There are hints, in statements emanating from China, that the country's policy makers are starting to realize that their current position is unsustainable. But I suspect that they don't realize how quickly the whole game is about to change.

As the United States and other advanced countries finally move to confront climate change, they will also be morally empowered to confront those nations that refuse to act. Sooner than most people think, countries that refuse to limit their greenhouse gas emissions will face sanctions, probably in the form of taxes on their exports. They will complain bitterly that this is protectionism, but so what? Globalization doesn't do much good if the globe itself becomes unlivable.

It's time to save the planet. And like it or not, China will have to do its part.

Stan Robertson's picture
Stan Robertson
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Re: The China Syndrome

As a physicist and one who has studied the effects of greenhouse gases in the atmosphere, I have reached the conclusion that catastrophic effects on climate due to greenhouse gas generation by humans are very unlikely. In addition, studies of historical atmospheric and climate conditions offer no basis for a conclusion that the earth's climate faces more than normal variability. In fact, based on historical trends, the most likely change would be for a cooler climate. Recent work has shown that soot contributes significantly to artic warming. It is also known that solar activity is strongly correlated with mean earth temperature. Neither factor was adequately considered in the IPCC report.  In my opinion, hardly anything would be more misguided than the imposition of draconian measures to reduce greenhouse gas emissions while the science is so unsettled.  And hardly anything could be more immoral than trying to force the poor people of the undeveloped nations to remain in poverty. I will welcome a vigorous debate on these issues as the U.S. congress considers climate issues.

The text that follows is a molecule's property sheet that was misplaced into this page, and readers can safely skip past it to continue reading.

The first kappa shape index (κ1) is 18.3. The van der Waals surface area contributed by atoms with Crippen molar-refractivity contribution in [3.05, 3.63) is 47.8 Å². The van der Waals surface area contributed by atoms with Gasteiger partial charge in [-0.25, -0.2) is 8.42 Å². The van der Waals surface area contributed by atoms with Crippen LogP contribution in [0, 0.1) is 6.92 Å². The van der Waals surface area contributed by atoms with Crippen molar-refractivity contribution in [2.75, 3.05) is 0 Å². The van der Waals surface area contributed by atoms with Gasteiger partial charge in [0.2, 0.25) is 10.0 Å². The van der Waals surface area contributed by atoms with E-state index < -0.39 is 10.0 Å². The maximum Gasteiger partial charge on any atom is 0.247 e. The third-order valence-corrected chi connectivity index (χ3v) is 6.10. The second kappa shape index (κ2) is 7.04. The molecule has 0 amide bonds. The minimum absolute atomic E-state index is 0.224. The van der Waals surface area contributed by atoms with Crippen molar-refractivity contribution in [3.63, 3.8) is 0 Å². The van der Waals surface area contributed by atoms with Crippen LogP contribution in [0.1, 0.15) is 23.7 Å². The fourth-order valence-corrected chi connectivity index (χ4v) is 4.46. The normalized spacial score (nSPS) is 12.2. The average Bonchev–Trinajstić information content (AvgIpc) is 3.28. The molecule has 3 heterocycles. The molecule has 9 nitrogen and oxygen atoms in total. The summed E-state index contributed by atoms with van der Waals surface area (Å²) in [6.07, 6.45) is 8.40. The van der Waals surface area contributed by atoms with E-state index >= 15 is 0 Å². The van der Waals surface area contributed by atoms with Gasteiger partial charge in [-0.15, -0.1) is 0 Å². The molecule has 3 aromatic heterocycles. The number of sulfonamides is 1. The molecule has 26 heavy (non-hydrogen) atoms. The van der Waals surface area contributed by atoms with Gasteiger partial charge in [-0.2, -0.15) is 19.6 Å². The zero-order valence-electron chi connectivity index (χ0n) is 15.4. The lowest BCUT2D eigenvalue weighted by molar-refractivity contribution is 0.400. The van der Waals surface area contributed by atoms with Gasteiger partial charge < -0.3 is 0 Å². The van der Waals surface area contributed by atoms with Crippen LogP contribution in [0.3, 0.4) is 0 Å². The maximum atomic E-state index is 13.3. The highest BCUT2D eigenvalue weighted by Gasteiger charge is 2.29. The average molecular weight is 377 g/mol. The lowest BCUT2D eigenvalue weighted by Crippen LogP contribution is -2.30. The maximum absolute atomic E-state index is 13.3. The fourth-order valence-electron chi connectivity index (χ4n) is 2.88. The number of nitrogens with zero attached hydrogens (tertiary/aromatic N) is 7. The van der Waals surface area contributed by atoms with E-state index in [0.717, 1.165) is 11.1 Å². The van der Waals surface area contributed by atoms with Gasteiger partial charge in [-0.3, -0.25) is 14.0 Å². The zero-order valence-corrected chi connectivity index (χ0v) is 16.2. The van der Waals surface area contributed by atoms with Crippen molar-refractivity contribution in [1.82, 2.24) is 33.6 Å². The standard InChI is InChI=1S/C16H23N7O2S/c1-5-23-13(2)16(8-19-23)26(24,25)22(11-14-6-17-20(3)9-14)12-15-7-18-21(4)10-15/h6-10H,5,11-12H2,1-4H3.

Damnthematrix's picture
Damnthematrix
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Re: The China Syndrome

Well you tell my fruit trees which are all flowering, some even bearing fruit, just two weeks out from the official start of winter....

Mike

Stan Robertson's picture
Stan Robertson
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Re: The China Syndrome

So my peaches and forsythia did the same last year in a month that was cooler than normal. What's your point?

Stan

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Septimus
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Re: The China Syndrome

Exactly. Due to the significant cooling - on average - we have experienced that is finally noticeable this year and last year we have actually had real Spring seasons (instead of straight from a warm winter to "Summer"). It is much cooler where I live than in the same area between 5 and 20 years ago. Of course, this colder is only getting back to what is was like in the 1960s and earlier 1970s when the consensus scientists were worried about the coming ice age.

All that said, there is no reason not keep your country clean ad China's head over heels policy of growth is destroying their environment even if it is not having much if any significant effect on the globe as a whole. Unfortunately, the matrix supports this and all the other problems we on the CM site are aware of...

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Damnthematrix
Status: Diamond Member (Offline)
Joined: Aug 10 2008
Posts: 3998
Re: The China Syndrome

My point Stan, is that I live in Australia.....  It is officially AUTUMN now, and it will be winter in two weeks time.....  but my trees think it's SPRING!  I have three banana bunches on the go right now, and we're likely to have frosts within a month, and not only will my bananas drop off, but the stress of it all might well kill the trees too.

Normally, at this time of year, night time temps should be dropping to 5 or 7 degrees C, but it's still 12 to 17....  and all our wet season weather has moved from Jan/Feb to Apr/May.  We had two floods last month, and our capital city, Brisbane had the worst flood since 1974......  except in 1974 it occured in Jan which is when the sub-tropis is supposed to have floods.

The weather patterns are all screwed.....

Mike